Latin America can feed three times its population, yet millions go hungry – UN

Latin America can feed three times its population, yet millions go hungry – UN

With Latin America producing enough food to feed more than three times its total population, the continent must redouble its efforts to eliminate the inequalities leading to the vast strata of malnutrition and poverty that are sapping its economic development, United Nations officials have told a regional conference.

“The loss of talent and human potential caused by hunger and malnutrition is probably the most serious long-term threat facing the economic and social development of our countries,” World Food Programme (WFP) Regional Director for Latin America and the Caribbean Philip Clarke told an Andean region ministerial meeting yesterday.

Overall 20 per cent of children under 5 suffer from chronic malnutrition – 27 per cent in Bolivia, 26 per cent in Ecuador, 25 per cent in Peru and 14 per cent in Colombia – according to a report on hunger and inequality presented to the meeting in the Ecuadorian capital of Quito by WFP and the UN Economic Commission for Latin America and the Caribbean (ECLAC).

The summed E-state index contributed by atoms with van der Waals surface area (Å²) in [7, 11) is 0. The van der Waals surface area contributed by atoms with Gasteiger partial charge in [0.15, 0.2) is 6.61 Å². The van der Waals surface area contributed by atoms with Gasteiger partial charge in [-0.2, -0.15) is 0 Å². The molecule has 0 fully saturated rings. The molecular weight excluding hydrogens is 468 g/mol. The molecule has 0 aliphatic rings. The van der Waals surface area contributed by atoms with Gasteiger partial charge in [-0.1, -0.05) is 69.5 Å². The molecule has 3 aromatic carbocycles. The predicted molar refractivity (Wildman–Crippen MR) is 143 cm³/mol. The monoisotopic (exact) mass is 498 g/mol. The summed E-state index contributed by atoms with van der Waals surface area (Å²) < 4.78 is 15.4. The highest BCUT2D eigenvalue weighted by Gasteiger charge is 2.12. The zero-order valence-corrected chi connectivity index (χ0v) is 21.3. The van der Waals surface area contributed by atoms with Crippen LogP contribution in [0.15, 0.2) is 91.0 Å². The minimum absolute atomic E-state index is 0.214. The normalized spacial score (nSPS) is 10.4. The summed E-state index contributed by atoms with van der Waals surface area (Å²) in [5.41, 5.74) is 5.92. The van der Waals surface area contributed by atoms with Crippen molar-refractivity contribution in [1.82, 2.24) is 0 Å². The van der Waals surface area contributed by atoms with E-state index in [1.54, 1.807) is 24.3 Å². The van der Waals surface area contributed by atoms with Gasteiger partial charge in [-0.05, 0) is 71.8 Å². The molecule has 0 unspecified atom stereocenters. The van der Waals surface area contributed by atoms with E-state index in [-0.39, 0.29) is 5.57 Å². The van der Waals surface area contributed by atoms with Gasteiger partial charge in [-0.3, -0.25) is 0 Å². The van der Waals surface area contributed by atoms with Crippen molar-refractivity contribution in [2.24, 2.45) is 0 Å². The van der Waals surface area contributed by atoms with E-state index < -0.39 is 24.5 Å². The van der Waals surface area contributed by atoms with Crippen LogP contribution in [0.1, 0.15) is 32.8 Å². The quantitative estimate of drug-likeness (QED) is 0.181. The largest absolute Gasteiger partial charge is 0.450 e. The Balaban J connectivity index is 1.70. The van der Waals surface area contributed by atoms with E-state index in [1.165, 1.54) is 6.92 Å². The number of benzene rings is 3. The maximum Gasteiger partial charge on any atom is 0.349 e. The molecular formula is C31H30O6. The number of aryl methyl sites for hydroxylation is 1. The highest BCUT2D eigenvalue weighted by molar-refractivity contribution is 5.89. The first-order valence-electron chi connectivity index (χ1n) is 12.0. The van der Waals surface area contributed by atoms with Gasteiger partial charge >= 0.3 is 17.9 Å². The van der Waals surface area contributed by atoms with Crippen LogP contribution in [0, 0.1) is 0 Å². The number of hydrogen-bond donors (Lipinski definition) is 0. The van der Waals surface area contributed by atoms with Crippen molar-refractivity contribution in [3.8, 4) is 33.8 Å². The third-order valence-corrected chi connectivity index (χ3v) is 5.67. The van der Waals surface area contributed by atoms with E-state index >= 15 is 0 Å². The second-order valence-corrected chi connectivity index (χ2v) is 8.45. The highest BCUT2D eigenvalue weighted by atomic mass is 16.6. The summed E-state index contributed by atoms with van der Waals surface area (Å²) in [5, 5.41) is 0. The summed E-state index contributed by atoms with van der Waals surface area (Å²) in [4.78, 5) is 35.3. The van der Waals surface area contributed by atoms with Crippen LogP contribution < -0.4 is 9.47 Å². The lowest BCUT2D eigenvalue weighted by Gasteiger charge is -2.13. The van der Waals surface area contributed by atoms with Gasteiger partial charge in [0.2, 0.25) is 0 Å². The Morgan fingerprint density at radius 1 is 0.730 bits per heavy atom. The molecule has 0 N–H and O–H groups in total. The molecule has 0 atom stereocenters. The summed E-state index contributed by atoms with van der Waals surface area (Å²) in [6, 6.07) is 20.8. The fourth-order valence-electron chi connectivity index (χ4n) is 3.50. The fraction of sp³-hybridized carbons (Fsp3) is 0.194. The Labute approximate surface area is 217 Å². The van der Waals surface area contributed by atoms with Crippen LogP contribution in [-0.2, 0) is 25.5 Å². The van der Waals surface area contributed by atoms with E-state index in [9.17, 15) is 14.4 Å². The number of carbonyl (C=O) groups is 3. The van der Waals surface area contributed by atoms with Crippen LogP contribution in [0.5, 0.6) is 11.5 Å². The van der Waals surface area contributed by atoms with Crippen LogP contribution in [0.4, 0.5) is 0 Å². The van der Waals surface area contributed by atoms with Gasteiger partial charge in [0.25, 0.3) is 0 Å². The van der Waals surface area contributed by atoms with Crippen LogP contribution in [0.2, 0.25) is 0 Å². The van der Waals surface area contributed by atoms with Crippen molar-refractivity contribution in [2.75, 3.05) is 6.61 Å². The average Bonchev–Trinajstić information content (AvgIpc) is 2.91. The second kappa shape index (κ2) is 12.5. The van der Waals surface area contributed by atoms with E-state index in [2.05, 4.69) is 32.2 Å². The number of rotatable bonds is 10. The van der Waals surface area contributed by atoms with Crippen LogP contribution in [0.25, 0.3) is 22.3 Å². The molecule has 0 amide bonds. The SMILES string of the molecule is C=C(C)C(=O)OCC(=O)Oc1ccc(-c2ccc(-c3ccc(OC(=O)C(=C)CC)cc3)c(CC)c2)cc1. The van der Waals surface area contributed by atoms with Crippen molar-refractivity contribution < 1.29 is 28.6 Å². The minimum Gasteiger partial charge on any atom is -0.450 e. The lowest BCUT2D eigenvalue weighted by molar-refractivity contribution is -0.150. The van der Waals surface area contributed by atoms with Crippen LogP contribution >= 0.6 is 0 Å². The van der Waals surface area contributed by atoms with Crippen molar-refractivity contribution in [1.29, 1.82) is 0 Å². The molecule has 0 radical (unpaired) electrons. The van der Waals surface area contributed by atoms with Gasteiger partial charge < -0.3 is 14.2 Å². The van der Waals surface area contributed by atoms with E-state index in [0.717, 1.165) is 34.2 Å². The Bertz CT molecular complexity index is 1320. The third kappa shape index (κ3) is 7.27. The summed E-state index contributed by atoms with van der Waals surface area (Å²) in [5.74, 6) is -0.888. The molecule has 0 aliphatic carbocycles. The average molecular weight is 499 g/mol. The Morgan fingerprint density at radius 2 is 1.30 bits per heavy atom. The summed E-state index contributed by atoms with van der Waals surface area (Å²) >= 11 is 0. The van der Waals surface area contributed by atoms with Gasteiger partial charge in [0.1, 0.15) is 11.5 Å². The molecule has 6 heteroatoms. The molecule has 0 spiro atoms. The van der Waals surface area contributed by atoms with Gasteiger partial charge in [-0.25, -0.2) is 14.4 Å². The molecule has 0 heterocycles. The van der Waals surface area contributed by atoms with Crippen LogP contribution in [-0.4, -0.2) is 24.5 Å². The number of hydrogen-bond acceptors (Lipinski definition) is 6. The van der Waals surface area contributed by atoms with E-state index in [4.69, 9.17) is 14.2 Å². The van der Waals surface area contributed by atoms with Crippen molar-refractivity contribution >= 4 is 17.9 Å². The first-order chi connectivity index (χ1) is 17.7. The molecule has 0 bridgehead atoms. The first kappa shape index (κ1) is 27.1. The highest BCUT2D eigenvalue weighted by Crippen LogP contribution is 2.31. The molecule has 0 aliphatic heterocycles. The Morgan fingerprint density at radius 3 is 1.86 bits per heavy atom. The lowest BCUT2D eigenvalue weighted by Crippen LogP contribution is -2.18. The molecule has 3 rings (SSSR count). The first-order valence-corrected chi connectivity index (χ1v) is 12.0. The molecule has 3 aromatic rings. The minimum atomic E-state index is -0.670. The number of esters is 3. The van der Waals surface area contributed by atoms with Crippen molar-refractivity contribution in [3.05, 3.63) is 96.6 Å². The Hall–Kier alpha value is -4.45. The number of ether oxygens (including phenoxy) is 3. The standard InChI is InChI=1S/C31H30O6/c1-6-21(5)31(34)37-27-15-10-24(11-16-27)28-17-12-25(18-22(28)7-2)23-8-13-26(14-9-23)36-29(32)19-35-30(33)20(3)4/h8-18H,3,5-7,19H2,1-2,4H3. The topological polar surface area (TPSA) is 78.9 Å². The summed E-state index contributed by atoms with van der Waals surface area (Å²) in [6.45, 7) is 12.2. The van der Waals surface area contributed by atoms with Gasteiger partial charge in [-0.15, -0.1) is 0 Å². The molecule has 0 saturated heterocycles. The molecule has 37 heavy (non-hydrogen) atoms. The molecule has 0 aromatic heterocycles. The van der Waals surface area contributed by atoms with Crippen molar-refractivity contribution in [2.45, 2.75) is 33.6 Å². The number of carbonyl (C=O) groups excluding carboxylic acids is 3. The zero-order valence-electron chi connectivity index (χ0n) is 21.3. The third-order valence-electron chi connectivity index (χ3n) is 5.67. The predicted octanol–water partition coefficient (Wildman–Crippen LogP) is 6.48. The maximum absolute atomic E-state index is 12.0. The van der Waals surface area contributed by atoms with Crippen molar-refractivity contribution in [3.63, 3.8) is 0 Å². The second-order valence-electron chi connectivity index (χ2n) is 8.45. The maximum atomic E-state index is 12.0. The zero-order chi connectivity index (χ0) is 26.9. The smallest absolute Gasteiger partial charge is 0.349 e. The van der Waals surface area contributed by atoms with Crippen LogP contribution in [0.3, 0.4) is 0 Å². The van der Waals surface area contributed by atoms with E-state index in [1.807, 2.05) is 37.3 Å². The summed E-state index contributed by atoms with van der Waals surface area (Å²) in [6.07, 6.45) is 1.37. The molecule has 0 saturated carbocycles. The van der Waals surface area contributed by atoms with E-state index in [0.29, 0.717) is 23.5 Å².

The problem is especially acute among indigenous and rural peoples in the Andean region, with nearly half of all indigenous-speaking minors suffering malnutrition.

Yet Latin America as a whole is a continent rich in food. Its 24 countries totalling 530 million people produced enough food in 2002 to feed 1.8 billion people. Hunger is thus directly related to inequality and access to food. The problem is compounded in the Andean countries by geographical and cultural barriers such as the ineffectiveness of certain food policies.

“How many scientists, how many engineers, how many Nobel prize laureates, businessmen, sportsmen and political thinkers have been lost because of this scourge?” Mr. Clarke asked in his inaugural address.

“This is the generation that could put an end to hunger in America, to illiteracy, extreme suffering, deficiencies in health services, by assuring basic necessities to every person in our countries,” he stressed. “It can be achieved. It is possible economically and it is possible technically, but we must redouble our efforts to ensure that millions of poor and hungry climb on to the train of growing prosperity in our region.”